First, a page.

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Garden Lifestyle

Sunny Lemons Brighten Winter Days in Many Ways

Not only do these mouthwatering fruits brighten our greenhouses or sunny windows, they add inimitable flavor to the food we eat as well as being a good source of vitamins and nutrients.

  • Lemons brighten many foods and are a good source of vitamin C. Click on other pix to enlarge and read captions.
    Photo/Illustration: Susan Belsinger
  • A box of gold--Meyer lemons from California.
  • Meyer lemons have a hint of orange in both aroma and flavor.
  • The zest of lemons contains citrus oil and adds flavor to sauces, vegetables, fruits and beverages.  
  • Hot lemon water is a healthy way to start the day.
  • Lemon trees grow outdoors year-round in warm and tropical climates. 
  • Ponderosa lemons are known for their huge size.
  • In cold climates, we have to grow our lemons in large containers and move them indoors when the weather gets cold.

Last week, I received a box of gold. Golden yellow lemons. Every year, about this time when I have cabin fever from being indoors for more than a few months due to cold weather, my dear friend, Carolyn Dille sends me a box of Meyer lemons from a tree in her backyard in Santa Cruz, California. I salivate when the postman hands me the package. The opening of the box is like releasing sunshine into the room.  

For those of you who reside in warmer climes, perhaps you don’t realize how fortunate you are to be able to grow citrus trees in your garden year round. We who live where there is winter weather with freezing temps and snow must grow our citrus in containers and move them indoors. The trees require large pots with enriched soil, good drainage, and a sunny location. Some of us who pay attention to our potted plants—prune them and feed them—are able to reap the benefits and harvest fruit. Not only do these mouthwatering fruits brighten our greenhouses or sunny windows, they add inimitable flavor to the food we eat as well as being a good source of vitamins and nutrients.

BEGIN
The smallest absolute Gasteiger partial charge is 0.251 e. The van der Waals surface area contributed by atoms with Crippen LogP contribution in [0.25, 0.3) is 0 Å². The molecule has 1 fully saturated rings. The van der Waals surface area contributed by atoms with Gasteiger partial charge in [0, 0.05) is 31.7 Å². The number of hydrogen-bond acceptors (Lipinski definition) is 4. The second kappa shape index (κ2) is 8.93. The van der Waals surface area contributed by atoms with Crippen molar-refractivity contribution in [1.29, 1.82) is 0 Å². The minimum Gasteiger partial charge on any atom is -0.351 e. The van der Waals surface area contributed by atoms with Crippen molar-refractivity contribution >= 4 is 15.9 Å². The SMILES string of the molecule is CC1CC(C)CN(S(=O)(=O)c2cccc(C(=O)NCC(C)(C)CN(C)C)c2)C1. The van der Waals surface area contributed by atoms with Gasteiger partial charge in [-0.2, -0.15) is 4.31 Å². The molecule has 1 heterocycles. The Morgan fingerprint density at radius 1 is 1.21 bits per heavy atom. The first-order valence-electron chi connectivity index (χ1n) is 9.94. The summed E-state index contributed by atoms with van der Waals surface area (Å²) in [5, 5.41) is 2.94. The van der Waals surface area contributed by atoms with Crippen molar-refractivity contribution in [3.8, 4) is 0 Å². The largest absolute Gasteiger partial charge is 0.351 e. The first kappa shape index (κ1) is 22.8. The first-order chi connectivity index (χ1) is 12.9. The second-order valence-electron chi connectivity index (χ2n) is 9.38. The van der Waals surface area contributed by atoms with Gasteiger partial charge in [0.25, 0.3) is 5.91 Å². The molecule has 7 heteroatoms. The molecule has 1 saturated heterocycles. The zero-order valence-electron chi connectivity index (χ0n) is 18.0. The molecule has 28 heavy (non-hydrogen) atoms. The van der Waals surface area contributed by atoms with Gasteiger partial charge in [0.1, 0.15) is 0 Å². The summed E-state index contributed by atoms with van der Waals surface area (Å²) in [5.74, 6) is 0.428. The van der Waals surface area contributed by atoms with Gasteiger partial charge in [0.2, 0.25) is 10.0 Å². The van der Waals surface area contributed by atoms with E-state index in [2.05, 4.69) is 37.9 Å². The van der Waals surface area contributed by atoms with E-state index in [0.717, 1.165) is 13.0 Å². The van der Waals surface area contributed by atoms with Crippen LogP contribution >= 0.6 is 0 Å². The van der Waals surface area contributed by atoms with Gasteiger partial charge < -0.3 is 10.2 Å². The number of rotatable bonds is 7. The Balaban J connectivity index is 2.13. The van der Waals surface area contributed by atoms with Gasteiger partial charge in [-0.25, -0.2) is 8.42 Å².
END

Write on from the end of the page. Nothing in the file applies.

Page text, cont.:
Lemons are an essential ingredient in my kitchen. Every morning when I rise, I drink a simple hot beverage of boiling water with a slice of lemon; it is a cleansing tonic and a great way to start the day. I use fresh-squeezed lemon juice in salad dressings, to brighten vegetables, salads, soups and sauces, with many fruits and desserts, and of course in homemade lemonade and syrups. Meyer lemons are unique with just a hint of orange to the nose and taste; they have a delightful fragrance and the zest is exceptional. I savor my box of lemons and give a few away as special gifts.  Lisbon and the gigantic Ponderosa lemons are also cultivars which I thoroughly enjoy.

The added perks of growing your own citrus, besides the fruit, are the blooms which precede them. Oranges, lemons and grapefruit have such lovely aromas—I have tried to capture them in syrups, cake batters, custards, sorbets and ice cream. Last year, I had enough blooms to infuse in cream and made an ethereal lemon flower gelato. They scent the entire greenhouse or room that they are in.

The only drawback that I have found with growing citrus indoors is scale. Scale are insects that have a hard-shelled cover which they conveniently conceal themselves under while they feed. They attach to all parts of plants and this armor makes it difficult to control them. Often the leaves on the plant become sticky or the scale leave behind a grey-looking soot which attracts ants. Right now, my ten-year-old lemon tree, has a case of scale that I need to remedy this week. I will take photos of the scale and show you how I do battle with this pest in an upcoming blog.

In the meantime, make yourself a cup of lemon water or add a slice to a cup of tea and enjoy some vitamin C!

Learn more about Meyer lemons at FineCooking.com. 

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